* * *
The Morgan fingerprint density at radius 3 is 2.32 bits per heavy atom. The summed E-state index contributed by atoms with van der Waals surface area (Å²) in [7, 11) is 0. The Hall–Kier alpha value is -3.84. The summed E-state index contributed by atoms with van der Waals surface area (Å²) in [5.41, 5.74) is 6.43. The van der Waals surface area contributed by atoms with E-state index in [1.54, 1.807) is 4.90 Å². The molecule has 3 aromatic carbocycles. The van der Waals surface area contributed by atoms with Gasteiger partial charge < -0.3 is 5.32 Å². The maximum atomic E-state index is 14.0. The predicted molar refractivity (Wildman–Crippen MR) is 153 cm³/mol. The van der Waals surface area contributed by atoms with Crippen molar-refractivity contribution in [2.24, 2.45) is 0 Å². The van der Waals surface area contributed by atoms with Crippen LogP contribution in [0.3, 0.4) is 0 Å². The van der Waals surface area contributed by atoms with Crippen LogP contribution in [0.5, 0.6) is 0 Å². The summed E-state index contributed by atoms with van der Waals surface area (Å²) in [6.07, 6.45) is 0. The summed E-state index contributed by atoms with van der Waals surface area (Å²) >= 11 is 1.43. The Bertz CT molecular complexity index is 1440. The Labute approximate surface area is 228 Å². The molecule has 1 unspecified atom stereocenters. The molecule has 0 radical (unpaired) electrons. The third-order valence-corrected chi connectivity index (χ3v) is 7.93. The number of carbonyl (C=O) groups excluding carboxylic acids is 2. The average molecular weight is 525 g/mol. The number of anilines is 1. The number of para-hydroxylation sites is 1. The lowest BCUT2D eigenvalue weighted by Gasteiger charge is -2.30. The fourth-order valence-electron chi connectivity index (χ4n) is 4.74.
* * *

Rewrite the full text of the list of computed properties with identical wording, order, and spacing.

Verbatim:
The Morgan fingerprint density at radius 3 is 2.32 bits per heavy atom. The summed E-state index contributed by atoms with van der Waals surface area (Å²) in [7, 11) is 0. The Hall–Kier alpha value is -3.84. The summed E-state index contributed by atoms with van der Waals surface area (Å²) in [5.41, 5.74) is 6.43. The van der Waals surface area contributed by atoms with E-state index in [1.54, 1.807) is 4.90 Å². The molecule has 3 aromatic carbocycles. The van der Waals surface area contributed by atoms with Gasteiger partial charge < -0.3 is 5.32 Å². The maximum atomic E-state index is 14.0. The predicted molar refractivity (Wildman–Crippen MR) is 153 cm³/mol. The van der Waals surface area contributed by atoms with Crippen molar-refractivity contribution in [2.24, 2.45) is 0 Å². The van der Waals surface area contributed by atoms with Crippen LogP contribution in [0.3, 0.4) is 0 Å². The van der Waals surface area contributed by atoms with Crippen LogP contribution in [0.5, 0.6) is 0 Å². The summed E-state index contributed by atoms with van der Waals surface area (Å²) in [6.07, 6.45) is 0. The summed E-state index contributed by atoms with van der Waals surface area (Å²) >= 11 is 1.43. The Bertz CT molecular complexity index is 1440. The Labute approximate surface area is 228 Å². The molecule has 1 unspecified atom stereocenters. The molecule has 0 radical (unpaired) electrons. The third-order valence-corrected chi connectivity index (χ3v) is 7.93. The number of carbonyl (C=O) groups excluding carboxylic acids is 2. The average molecular weight is 525 g/mol. The number of anilines is 1. The number of para-hydroxylation sites is 1. The lowest BCUT2D eigenvalue weighted by Gasteiger charge is -2.30. The fourth-order valence-electron chi connectivity index (χ4n) is 4.74.